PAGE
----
Tweeted Article About Law Grad’s Suit Over Stalking Investigation Isn’t Defamatory

Screen Shot 2014-12-26 at 11.36.16 AMThis is a defamation lawsuit brought by a law grad (Enjaian) against the legal press based on a story involving Enjaian’s own (personal) legal matter. (I blogged about the most recent example here: “Legal Blog Faces Defamation Liability for Mischaracterizing Prior Legal Proceedings–Huon v. Above the Law.”) Jesse Enjaian sued National Law Journal’s publisher, editor-in-chief and reporter for an article (which was linked in a tweet) titled: “Law School Alum, Accused of Stalking, Loses Suit Against U. Michigan”. His complaint? He wasn’t formally charged, and NLJs use of the word “accused” wrongly conveyed that he was. Among other things, in his complaint he requested that NLJ be forced to tweet an apology.

Defendants brought an anti-SLAPP motion under California’s anti-SLAPP statute, and the court grants it:

Plaintiff alleges that defendants’ use of the term “accused” was false, because he was never formally charged with a crime. The court disagrees that the word “accused” carries the connotation of a formal criminal charge. Webster’s dictionary definition (cited by plaintiff in the FAC) defines “accuse” as “to blame (someone) for something wrong or illegal” or “to say that someone is guilty of a fault or crime.” While the term “accuse” may also be used in the context of a formal indictment, the court disagrees that a reasonable reader would interpret “accuse” to mean “formally charge.” . . . In fact, the court notes that plaintiff’s own complaint uses the term “accusation” to refer to something less than a criminal charge. See FAC, ¶ 20 (prayer for relief asking that defendants be required to publish an apology “for the wrongful accusation and publish a ‘tweet’ apologizing for the wrongful accusation.”) (emphasis added).

While plaintiff’s complaint alleges that the term “accused” was the only false statement in the article, plaintiff argued at the hearing that the phrase “[h]e claimed officers kept the items for 446 days but never charged him with a crime” was false, because it implies that there is a dispute as to whether plaintiff was ever charged with a crime. The court disagrees, as the challenged statement merely reports the substance of plaintiff’s own claim, and does not state or imply anything about its truth or falsity.

Thus, even if the court were to assume that defendants’ statements were unprivileged, plaintiff has not demonstrated a probability of prevailing on his claim that defendants’ statements were false, and therefore constituted defamation.

Alternatively, the court holds that defendants’ article and tweet are privileged under California Civil Code section 47(d).


Ouch, not only does plaintiff’s litigation fail to achieve the desired apology and retraction tweet, he is now on the hook for defendants’ attorneys’ fees. [UPDATE: see below.] The result may be a testament to the efficacy of California’s anti-SLAPP statute, although perhaps the lawsuit would have been dismissed even without it. As noted in the article that was the subject of this lawsuit, Enjaian brought a suit over the stalking accusation, and that suit was dismissed also. I wonder about the possible Streisand effect of lawsuits by lawyers or law graduates against the legal media, but they don’t seem to be much of a deterrent to plaintiffs.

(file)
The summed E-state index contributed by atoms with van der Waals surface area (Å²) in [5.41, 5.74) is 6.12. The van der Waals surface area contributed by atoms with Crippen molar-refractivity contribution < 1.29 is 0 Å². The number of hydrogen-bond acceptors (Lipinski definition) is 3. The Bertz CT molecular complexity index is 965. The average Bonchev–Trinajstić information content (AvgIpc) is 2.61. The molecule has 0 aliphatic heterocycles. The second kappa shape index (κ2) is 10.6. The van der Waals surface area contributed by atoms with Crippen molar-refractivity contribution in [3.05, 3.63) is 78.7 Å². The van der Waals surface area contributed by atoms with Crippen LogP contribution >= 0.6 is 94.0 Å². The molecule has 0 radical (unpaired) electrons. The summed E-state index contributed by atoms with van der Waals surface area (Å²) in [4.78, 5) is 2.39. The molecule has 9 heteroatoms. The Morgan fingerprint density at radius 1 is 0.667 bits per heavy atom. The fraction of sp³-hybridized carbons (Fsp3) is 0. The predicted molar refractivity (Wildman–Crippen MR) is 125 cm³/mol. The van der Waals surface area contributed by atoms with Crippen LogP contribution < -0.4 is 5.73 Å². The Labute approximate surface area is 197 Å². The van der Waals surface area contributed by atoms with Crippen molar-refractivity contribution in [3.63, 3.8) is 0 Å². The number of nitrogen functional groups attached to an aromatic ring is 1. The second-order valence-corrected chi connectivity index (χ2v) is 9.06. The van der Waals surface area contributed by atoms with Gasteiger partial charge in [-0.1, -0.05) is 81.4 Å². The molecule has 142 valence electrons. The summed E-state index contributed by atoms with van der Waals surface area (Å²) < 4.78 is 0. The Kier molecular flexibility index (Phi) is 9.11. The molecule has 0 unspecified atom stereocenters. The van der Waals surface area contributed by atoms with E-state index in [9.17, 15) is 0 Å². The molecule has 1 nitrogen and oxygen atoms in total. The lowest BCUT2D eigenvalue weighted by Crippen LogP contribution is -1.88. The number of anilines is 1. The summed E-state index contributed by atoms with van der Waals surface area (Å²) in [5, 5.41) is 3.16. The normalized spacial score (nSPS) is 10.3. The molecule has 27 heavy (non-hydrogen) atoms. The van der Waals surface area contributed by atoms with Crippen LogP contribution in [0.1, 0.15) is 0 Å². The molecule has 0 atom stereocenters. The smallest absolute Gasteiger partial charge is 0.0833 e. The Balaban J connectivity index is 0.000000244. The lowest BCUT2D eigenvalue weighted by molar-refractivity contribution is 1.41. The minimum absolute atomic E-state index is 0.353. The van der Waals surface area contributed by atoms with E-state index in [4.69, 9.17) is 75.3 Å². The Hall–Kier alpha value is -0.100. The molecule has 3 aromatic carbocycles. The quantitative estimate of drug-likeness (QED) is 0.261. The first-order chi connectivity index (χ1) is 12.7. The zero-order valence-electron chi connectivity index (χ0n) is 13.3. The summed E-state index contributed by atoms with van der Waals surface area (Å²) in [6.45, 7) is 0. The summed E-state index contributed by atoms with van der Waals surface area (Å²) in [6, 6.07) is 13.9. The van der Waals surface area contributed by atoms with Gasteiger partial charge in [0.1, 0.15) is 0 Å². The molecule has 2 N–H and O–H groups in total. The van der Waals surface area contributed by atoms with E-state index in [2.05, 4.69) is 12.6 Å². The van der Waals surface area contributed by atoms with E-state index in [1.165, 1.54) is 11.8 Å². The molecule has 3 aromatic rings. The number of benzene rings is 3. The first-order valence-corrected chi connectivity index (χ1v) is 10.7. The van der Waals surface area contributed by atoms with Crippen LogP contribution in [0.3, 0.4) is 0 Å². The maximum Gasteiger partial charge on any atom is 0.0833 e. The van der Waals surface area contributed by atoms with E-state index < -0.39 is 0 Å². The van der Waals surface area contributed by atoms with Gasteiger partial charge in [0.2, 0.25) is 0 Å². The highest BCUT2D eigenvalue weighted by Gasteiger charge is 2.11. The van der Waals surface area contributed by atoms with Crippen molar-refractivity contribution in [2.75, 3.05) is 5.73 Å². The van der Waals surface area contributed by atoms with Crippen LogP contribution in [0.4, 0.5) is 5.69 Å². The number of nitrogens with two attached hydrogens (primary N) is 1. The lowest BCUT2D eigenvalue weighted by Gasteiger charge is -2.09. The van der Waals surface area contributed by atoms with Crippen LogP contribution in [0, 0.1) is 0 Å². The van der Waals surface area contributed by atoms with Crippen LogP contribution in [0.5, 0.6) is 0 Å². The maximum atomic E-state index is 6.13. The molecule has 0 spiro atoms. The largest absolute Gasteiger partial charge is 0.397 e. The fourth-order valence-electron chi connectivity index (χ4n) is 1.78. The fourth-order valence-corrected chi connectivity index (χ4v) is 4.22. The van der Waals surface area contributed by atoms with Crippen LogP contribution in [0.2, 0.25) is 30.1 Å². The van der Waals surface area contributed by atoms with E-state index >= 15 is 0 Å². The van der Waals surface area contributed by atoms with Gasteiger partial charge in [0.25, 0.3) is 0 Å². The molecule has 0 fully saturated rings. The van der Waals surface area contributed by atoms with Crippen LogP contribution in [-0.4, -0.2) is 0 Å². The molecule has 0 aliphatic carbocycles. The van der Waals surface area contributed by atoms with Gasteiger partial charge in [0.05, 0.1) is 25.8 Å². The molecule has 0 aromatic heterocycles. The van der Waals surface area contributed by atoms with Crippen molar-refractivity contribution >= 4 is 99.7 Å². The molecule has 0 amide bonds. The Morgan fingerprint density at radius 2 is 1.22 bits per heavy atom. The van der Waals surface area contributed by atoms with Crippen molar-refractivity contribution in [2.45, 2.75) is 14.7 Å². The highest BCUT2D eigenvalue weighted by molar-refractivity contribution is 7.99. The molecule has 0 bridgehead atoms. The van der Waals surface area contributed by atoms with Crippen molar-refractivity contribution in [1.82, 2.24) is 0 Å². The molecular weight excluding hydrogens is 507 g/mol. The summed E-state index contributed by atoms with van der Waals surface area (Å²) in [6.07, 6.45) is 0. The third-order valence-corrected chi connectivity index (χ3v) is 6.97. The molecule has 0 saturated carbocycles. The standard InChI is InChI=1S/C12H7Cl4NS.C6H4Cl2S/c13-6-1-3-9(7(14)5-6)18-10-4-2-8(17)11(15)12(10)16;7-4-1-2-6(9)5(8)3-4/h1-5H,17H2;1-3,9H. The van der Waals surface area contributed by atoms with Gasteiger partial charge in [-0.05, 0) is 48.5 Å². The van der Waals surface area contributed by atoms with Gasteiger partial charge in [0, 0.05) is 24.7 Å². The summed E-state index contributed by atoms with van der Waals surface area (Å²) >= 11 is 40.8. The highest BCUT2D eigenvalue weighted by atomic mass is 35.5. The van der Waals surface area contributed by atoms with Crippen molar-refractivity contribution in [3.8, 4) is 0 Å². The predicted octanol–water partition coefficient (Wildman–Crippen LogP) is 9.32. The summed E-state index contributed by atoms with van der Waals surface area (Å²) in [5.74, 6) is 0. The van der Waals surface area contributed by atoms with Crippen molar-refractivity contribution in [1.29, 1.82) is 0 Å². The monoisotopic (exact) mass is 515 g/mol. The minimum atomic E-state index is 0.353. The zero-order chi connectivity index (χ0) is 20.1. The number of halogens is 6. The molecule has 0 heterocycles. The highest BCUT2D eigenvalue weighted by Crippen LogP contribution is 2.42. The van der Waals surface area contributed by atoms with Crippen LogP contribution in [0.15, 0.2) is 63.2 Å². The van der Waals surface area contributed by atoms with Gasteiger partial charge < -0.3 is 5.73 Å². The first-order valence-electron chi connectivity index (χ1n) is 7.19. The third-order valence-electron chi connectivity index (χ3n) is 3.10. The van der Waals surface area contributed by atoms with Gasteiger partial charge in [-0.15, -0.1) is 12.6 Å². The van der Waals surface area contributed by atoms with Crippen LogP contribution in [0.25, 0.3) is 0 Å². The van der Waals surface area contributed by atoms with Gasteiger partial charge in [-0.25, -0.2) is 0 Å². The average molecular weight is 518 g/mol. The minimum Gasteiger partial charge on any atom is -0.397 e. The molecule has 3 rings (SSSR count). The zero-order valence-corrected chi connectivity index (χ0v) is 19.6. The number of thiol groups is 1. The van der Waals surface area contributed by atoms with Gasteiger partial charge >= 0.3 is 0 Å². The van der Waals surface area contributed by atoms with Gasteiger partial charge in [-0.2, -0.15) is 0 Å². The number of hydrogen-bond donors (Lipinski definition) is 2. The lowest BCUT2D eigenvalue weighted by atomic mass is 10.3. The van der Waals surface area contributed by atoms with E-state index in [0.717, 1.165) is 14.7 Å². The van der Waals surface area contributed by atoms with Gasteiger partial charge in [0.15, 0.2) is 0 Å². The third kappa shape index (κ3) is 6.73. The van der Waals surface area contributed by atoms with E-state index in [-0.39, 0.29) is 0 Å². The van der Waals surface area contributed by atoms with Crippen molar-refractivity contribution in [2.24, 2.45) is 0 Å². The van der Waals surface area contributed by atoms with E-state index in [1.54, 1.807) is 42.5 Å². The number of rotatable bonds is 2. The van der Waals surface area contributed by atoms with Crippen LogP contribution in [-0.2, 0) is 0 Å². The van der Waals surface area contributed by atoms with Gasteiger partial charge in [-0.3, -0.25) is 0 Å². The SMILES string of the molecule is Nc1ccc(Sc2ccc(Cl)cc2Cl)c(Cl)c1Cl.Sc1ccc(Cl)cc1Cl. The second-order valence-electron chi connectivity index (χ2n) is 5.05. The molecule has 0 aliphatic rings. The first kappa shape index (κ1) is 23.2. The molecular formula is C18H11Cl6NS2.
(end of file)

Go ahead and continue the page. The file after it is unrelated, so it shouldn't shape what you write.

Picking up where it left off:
Worth noting: a quick Lexis search indicates that this appears to be the first time a court has held that section 47(d)–which applies to “fair and true” report in a “public journal”–potentially covers material in a tweet.

UPDATE: I mentioned above that Enjaian “is now on the hook for attorneys’ fees.” He would have been, but in between the court’s ruling and defendants’ deadline to file their request for fees, the parties settled (he gave up his right to appeal and defendants waived their right to request fees). Thanks to Enjaian for flagging this for me. Also, at Enjaian’s request, I made a slight revision to the post, including the title.

Case citationEnjaian v. ALM Media Props., 2014 U.S. Dist. LEXIS 177032 (N.D. Cal. Dec. 23, 2014)

Related posts:

Legal Blog Faces Defamation Liability for Mischaracterizing Prior Legal Proceedings–Huon v. Above the Law

Linking to Defamatory Content Protected by Section 230—Vazquez v. Buhl

“Wiggin Out” Over a Wig Purchase Dispute Leads to Online Defamation – Sanders v. Walsh

Doctor Loses Defamation Case Over Online Remarks–McKee v. Laurion

Using Links as Citations Helps Gizmodo Defeat a Defamation Claim–Redmond v. Gawker Media

A Twitter Exception for Defamation?

Failure to Delete Third Party Comments Supports a Malice Finding in Defamation Case–Tanner v. Ebbole

Online Defamation Action Can Have Only One Defendant–Novins v. Cannon